The turnoff for the Edgerton Highway is at Mile 82 of the Richardson Highway (18 miles south of Copper Center). This paved 34-mile road leads past the dispersed farming community of Kenny Lake and on to the town of Chitina (CHIT-nuh, from the Athabascan chiti, “copper,” and na, “river”).
The Chitina Indians used copper tools to hammer copper nuggets into plates, which they traded with the Tlingits; someone who owned five or six plates was considered very rich. Chitina became an important junction in 1909 when the Copper River and Northwestern Railway arrived; a spur road connected the track to the original Richardson wagon trail to Fairbanks.
The town began its decline in 1938 when the railroad shut down, and its future was further eroded by the Good Friday earthquake of 1964, which knocked out several bridges on the Copper River Highway. The highway project to link Cordova and Chitina was abandoned at that time.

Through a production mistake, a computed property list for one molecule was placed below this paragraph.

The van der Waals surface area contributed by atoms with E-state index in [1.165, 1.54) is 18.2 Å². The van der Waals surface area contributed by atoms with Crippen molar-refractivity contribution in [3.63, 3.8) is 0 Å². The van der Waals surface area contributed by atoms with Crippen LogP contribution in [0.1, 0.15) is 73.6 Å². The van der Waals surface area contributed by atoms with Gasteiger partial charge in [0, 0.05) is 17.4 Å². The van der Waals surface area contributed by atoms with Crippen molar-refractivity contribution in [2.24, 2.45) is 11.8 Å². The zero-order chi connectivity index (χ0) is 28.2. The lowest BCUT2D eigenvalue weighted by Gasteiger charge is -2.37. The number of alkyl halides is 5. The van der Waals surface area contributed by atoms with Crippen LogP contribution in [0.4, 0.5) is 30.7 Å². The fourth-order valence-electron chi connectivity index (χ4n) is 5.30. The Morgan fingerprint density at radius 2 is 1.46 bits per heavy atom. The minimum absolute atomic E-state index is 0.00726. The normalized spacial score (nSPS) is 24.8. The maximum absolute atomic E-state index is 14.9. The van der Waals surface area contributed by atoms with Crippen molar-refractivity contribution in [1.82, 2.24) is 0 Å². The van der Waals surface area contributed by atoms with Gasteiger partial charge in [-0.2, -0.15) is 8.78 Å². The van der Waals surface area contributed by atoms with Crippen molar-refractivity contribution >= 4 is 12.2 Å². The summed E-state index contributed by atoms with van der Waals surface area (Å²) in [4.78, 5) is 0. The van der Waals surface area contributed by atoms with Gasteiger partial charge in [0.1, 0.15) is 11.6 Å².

Home to less than 100 people, Chitina is famous for its dip-netting season in June, when Alaskan residents converge on the confluence of the Copper and Chitina Rivers, “dip” 35-gallon nets on 15-foot-long aluminum poles into the water, and lift out 8-pound reds and 25-pound kings by the score. The dip-net fishery is only open to Alaskans. In addition, a number of fish wheels can be seen above the bridge throughout the summer. Chitina also serves as a way station for folks heading out on the McCarthy Road.
Chitina is decidedly rustic, with aging log cabins in various stages of collapse lining the dusty dirt roads. Poke around a bit more to find antique vehicles, an abandoned railcar, and even an old-fashioned gas pump. The town is also an unbelievably windy spot, with winds funneling through the narrow mountains along the Copper River. Because of the in-the-mountains location, none of the local businesses have TV or radio reception.
Housed within a historic cabin, the National Park Service’s Chitina Ranger Station (907/823-2205, Fri.–Mon. 2–6 p.m. late May–early Sept.) has information and videos on the park and the McCarthy Road.
Spirit Mountain Artworks (907/823-2222, www.spiritmountainalaska.com, open seasonally) sells quality Alaskan art from a classic false-front building in the heart of town.
Local events include a country 4th of July parade and the Labor Day Cabbage Festival with giant cabbages, a pig roast, races, and smoked salmon. Learn more about the town from the Chitina Chamber of Commerce website (www.chitinachamber.org).
© Don Pitcher from Moon Alaska, 10th Edition